On Being Wrong – The Essence of Democracy

I ran across this statement a few months ago in a Jesse Stone novel by Robert Parker:
“Often wrong, but never uncertain.”

I talk a lot in public – as a speaker, as a teacher, as an advocate. I often ask these questions:

  • Have you ever been wrong?
  • Will you be wrong again?
  • Is this one of those times?

I ask myself these same questions. We all know the answers.

As a population, and as a nation, we have become so certain that we know what is “right” that we have forgotten a basic principle: the essence of democracy is the right to be wrong.

It is this key understanding that allows us all to benefit from each others’ ideas, each others’ creativity, each others’ willingness to think (and to try) the unknown.

It is the basis of modern western science. It is the foundation of free market capitalism. It underlies art and fosters creativity.

And, coupled with the principle that you are responsible for the results of your actions, it is the core of freedom.

And yet, in the name of freedom and democracy we have become ever more intolerant of those who are “wrong.” Without a boring reiteration of the statistics (you can find them easily with a search of the Internet), the United States has become one of the principle suppressors of those who are “wrong” both domestically and abroad.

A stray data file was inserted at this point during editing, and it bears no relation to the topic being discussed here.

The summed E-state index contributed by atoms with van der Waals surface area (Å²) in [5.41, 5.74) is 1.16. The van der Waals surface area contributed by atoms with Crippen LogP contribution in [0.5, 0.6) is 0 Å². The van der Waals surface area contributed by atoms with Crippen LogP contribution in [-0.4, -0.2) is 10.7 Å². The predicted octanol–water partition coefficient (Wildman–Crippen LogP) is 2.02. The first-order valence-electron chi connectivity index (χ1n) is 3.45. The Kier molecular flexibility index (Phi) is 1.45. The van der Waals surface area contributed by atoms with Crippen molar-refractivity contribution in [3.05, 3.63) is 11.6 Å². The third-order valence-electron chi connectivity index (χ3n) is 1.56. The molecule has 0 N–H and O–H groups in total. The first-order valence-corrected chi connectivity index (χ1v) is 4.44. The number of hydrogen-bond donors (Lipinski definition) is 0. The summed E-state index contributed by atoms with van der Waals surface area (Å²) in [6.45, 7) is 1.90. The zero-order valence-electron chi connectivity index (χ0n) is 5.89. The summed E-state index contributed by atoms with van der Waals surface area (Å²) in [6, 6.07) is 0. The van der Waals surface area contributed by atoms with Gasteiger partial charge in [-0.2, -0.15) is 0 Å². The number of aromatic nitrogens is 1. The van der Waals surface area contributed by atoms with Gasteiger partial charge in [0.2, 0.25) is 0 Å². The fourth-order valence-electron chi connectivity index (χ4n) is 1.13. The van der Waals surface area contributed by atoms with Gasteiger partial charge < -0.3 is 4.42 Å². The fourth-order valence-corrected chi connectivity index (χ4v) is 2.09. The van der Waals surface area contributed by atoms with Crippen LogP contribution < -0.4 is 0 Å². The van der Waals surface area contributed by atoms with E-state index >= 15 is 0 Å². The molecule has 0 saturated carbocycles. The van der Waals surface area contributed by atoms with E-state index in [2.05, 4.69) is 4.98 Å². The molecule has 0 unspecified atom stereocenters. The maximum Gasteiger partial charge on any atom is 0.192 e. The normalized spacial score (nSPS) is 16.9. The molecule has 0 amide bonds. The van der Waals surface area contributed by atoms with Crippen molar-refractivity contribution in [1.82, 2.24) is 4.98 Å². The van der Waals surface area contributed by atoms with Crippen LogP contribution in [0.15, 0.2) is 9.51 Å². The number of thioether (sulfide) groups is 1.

We have a larger percentage of our population incarcerated than almost any other country in the world. We have betrayed our basic Constitutional rights and principles by giving corporations the rights of persons without the responsibilities of persons, thereby ending any question of equal treatment under the law. We have removed the right to trial by a jury of our peers, the right to a speedy trial, the right to face our accusers, or even the right to a trial at all.

We have invaded foreign countries, and overthrown or assassinated their leaders, simply because we decided that we did not like their governments. We have killed uncounted numbers of innocent civilians, both at home and abroad, in the name of freedom and democracy.

Are we so certain, so secure in our righteousness, that we can ignore the voices asking, “Are we wrong in this?”

Often wrong, but never uncertain?

What do you think?